In advance of the release of Something Worth Living For Matthew Barrett and Credo blog asked me to write a series of blog posts touching upon the value of a catechism. With their permission I am reposting these here for those who did not see them there.
Charlie Mora was one of the finest and most solid men with whom I’ve ever served in the church. He was an elder in the congregation to which I was called out of seminary and he taught me how to be a pastor. But as a commercial fisherman with no more than a high school education, Charlie was an unlikely mentor.
As a young man, during a downturn in the fishing industry, Charlie moved from Cortez, Florida to New Jersey to find work. There he met Marge. He was so taken by this young woman that he was willing to attend her small Orthodox Presbyterian Church in order to date her. There Charlie heard the gospel. As he fell in love with Marge, he came to love Jesus as well.
Charlie was hungry to learn about this new faith, but the church had no adult classes for men like him. And so Charlie, revealing a deep humility that would stay with him his entire life, asked if he could attend the youth class. There, huddled in a room with teenagers, Charlie learned the theology of the Westminster Shorter Catechism. He emerged with a broad, deep, and profound love for God which would later have such a profound impact on me.
Charlie’s story reveals the beauty and mystery of the work of the Holy Spirit in the church. It also reminds us of the power of a well ordered, systematic teaching of the Christian faith. That is, it points to the value of a catechism.
A catechism is an ancient pedagogical tool that systematically presents a broad body of knowledge in small interrelated units. Using a question and answer format, catechisms have been written to serve well-seasoned theological meat in bite sized pieces for those hungry to know God and his ways. Particularly, the theology of the Protestant Reformation rode across Europe and sailed into North America in vessels of beautifully crafted and carefully framed catechisms by which one generation instructed the next. One of these, the last and most concise of these, the Westminster Shorter Catechism, was used to pass this faith worth learning on to my friend Charlie.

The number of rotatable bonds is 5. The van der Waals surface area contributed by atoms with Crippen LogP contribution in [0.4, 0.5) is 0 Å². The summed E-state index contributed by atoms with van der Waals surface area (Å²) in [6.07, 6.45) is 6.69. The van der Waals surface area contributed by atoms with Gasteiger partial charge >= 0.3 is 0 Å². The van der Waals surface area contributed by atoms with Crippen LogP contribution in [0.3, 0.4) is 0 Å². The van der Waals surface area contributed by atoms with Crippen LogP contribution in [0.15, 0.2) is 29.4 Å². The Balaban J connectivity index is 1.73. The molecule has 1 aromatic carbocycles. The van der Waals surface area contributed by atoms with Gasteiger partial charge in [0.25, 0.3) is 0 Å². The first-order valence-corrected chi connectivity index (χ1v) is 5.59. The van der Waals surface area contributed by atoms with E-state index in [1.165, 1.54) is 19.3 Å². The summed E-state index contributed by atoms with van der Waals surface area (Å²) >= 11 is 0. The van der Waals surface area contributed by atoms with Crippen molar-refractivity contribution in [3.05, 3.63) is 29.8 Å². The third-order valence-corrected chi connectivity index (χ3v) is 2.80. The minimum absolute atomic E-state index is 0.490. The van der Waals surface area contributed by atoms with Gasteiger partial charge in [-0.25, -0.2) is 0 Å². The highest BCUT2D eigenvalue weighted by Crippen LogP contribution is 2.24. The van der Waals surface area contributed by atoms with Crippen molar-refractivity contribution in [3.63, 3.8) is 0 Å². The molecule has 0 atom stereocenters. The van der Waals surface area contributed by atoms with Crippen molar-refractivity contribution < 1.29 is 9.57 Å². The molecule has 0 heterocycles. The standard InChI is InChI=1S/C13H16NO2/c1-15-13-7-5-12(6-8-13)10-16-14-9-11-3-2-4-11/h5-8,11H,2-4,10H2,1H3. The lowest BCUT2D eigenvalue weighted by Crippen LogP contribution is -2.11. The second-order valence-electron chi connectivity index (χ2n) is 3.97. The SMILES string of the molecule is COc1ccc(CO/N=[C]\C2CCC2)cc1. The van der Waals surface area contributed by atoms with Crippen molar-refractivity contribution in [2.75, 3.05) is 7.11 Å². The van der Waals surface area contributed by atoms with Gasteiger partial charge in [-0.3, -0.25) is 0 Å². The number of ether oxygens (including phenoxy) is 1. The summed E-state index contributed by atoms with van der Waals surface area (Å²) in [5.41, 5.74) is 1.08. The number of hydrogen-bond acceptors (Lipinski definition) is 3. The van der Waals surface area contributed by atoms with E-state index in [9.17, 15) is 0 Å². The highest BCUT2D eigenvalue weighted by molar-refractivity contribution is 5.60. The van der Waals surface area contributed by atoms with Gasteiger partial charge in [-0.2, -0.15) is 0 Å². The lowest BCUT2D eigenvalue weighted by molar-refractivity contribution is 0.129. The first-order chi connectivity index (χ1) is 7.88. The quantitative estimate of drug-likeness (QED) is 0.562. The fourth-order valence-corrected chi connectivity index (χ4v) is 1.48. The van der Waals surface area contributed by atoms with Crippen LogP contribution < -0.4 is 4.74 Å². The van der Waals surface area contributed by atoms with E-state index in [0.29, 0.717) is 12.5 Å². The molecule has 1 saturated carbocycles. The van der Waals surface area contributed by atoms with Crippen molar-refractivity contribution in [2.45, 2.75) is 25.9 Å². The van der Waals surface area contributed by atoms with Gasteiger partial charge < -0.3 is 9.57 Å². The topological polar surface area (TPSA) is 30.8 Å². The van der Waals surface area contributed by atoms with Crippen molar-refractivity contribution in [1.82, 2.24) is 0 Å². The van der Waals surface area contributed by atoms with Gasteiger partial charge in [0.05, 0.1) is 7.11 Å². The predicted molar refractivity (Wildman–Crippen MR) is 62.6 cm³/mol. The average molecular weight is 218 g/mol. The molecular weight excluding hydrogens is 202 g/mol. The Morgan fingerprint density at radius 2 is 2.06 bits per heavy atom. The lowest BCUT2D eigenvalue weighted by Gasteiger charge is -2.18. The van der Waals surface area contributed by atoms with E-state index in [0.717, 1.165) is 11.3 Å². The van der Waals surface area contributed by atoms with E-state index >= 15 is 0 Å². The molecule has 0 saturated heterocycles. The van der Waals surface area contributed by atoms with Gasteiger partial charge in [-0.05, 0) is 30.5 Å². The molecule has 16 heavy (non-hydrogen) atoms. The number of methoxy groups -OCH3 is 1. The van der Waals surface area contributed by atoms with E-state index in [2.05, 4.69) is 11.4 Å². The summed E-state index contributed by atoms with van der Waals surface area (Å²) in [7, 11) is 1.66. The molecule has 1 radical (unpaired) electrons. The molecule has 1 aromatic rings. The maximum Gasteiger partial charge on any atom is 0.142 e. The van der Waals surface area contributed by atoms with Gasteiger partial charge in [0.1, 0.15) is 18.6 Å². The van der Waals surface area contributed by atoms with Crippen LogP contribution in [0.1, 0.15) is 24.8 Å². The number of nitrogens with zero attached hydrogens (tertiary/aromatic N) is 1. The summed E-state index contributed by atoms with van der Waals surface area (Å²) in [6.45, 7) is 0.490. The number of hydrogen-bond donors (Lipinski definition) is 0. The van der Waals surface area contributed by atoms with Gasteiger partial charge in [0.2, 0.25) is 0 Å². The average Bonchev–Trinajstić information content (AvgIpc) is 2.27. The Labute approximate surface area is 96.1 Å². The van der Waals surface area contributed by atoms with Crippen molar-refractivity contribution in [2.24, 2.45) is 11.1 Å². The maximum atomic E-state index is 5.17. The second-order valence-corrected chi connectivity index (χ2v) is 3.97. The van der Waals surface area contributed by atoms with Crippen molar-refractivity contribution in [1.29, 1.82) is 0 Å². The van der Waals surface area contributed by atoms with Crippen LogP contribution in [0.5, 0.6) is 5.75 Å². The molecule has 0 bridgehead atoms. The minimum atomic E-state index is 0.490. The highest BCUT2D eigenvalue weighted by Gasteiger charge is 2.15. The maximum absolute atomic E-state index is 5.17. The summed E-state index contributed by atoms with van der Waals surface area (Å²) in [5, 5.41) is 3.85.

Published in 1647, the Westminster Shorter Catechism has had a wide influence. It was the product of 120 seventeenth-century theologians and pastors from England, Ireland, and Scotland meeting in assembly in Westminster Abbey in London (hence the name) over a period of four years. The products of committees and assemblies are usually bland. Not this one. The Westminster Assembly found a way to distill essential theological truth into memorably precise and matchlessly profound language. Its words have become widely known even to those unable to name their source. That our chief end is to “glorify God and enjoy him forever” and that “God is a spirit, infinite, eternal, and unchangeable in his being, wisdom, power, holiness, justice, goodness, and truth” are ideas that have lodged in the hearts of many even outside those Reformed and Presbyterian Churches which claim the Catechism as one of their confessional documents.
Of course, the very idea of theology is daunting to many Christians. The word conjures images of big books and fine and incomprehensible distinctions. Theology is imagined to be something boringly peripheral to the living of a full life. But a moment’s reflection suggests that we all embrace a theology of some sort. It may be poorly developed and it may be absolutely wrong, but we have a theology. And too often the theology we are give is couched in negative terms.
The acquisition of theological knowledge in our day is often erratic, spotty, and cloaked in controversy. We learn a bit about eschatology to counter the Jehovah’s Witnesses who come knocking at our door. We ponder how to understand God’s law only because we want to find a way to better argue our case against big government on Facebook. Rarely do Christians enjoy, and I choose that word purposely, the opportunity to consider a positive presentation of the beauty and breadth and practical relevance of our historic Christian faith. The Catechism offers that opportunity.
There are many Charlies in our churches, people curious about Christianity and hungry for some guidance. The Catechism is a good place to begin to satisfy that curiosity. To support this process is why I’ve written Something Worth Living For.
As pastors and churches we may not be able to help our Charlies fall in love with our Marges, but we certainly can use the rich tools of our heritage to help them fall in love with Jesus